Around this time of year we are often called on to trim trees and shrubs in the landscape. Is it really the best time? The answer depends on what you are prunning and what your intentions are for that plant. Here are a few tips on pruning that may help.
There are two basic types of pruning cuts you can make.
- Heading Back: Heading Back induces branching and a more dense compact growth habit in plants. Stems should be pruned back to a bud, which faces the direction you wish the plant to grow, generally outward. Prune just above the bud.
- Thinning: Thinning removes entire branches or stems back to there point of origin. Thinning cuts open up the foliage and allow it to breath better and lead to a more natural looking landscape plant. It is important that no stub is left when thinning. Suckers should be pruned to keep nutrients flowing to other parts of the plant. Suckers are unwanted sprouts that generally grow from the base of a plants trunk.
In general, flowering plants should be pruned just after the time of flowering so as to not interfere with flower bud development. Pruning should also not take place in the fall since it may induce new growth that will not have time to harden off properly for winter. Coniferous trees and shrubs should be pruned or pinched off during the “Candle Stage”. This is the tender new growth in late spring or early summer, which is generally a different color. About half of the candle should be removed.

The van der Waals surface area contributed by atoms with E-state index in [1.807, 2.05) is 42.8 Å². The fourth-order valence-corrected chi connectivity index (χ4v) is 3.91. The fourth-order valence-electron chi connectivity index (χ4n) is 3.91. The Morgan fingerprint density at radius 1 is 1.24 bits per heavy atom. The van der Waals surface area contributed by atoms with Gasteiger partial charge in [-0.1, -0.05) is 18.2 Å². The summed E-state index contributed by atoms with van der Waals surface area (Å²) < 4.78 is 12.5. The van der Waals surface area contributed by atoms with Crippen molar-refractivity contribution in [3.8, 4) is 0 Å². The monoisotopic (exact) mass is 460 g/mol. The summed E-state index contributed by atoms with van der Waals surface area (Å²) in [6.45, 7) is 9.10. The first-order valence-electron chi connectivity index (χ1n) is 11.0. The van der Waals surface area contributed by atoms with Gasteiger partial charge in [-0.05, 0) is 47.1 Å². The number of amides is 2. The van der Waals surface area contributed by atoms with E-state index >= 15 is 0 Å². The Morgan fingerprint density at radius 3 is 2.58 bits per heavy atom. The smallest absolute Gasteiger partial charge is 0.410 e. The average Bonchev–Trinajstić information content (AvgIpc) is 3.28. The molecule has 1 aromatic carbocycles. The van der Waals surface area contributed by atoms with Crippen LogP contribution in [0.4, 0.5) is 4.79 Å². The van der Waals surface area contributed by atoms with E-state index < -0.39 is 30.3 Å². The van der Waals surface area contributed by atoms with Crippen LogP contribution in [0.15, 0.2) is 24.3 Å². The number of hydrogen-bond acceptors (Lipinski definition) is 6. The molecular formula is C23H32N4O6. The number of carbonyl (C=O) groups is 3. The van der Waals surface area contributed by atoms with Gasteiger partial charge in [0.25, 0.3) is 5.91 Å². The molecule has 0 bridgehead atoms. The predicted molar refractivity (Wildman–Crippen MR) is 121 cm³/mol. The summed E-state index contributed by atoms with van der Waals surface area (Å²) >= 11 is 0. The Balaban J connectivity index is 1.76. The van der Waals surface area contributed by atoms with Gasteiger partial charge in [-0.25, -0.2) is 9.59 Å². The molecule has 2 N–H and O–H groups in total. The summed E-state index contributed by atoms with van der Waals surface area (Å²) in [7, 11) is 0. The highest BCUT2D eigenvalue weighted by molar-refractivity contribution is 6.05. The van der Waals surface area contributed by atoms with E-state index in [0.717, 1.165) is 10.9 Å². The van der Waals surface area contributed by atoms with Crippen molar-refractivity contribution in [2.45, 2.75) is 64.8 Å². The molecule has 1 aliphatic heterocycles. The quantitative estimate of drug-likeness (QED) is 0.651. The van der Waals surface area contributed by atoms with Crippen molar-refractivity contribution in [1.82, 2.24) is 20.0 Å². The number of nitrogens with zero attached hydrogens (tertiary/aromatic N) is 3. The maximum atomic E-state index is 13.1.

If your shrubs have become too large and unruly for basic pruning practices you can sometimes rejuvenate them trimming them back to just above the ground. This works better for some than others. Usually, deciduous shrubs will have a better chance and recover faster than evergreens. Burning bush or spirea are a great example of those that can be rejuvenated by making extreme cuts. This can be done in the winter when plants are dormant or in late spring after leafing out. Just be patient for there return to a normal shape.
Hopefully these guidelines will help your pruning adventures in the coming weeks.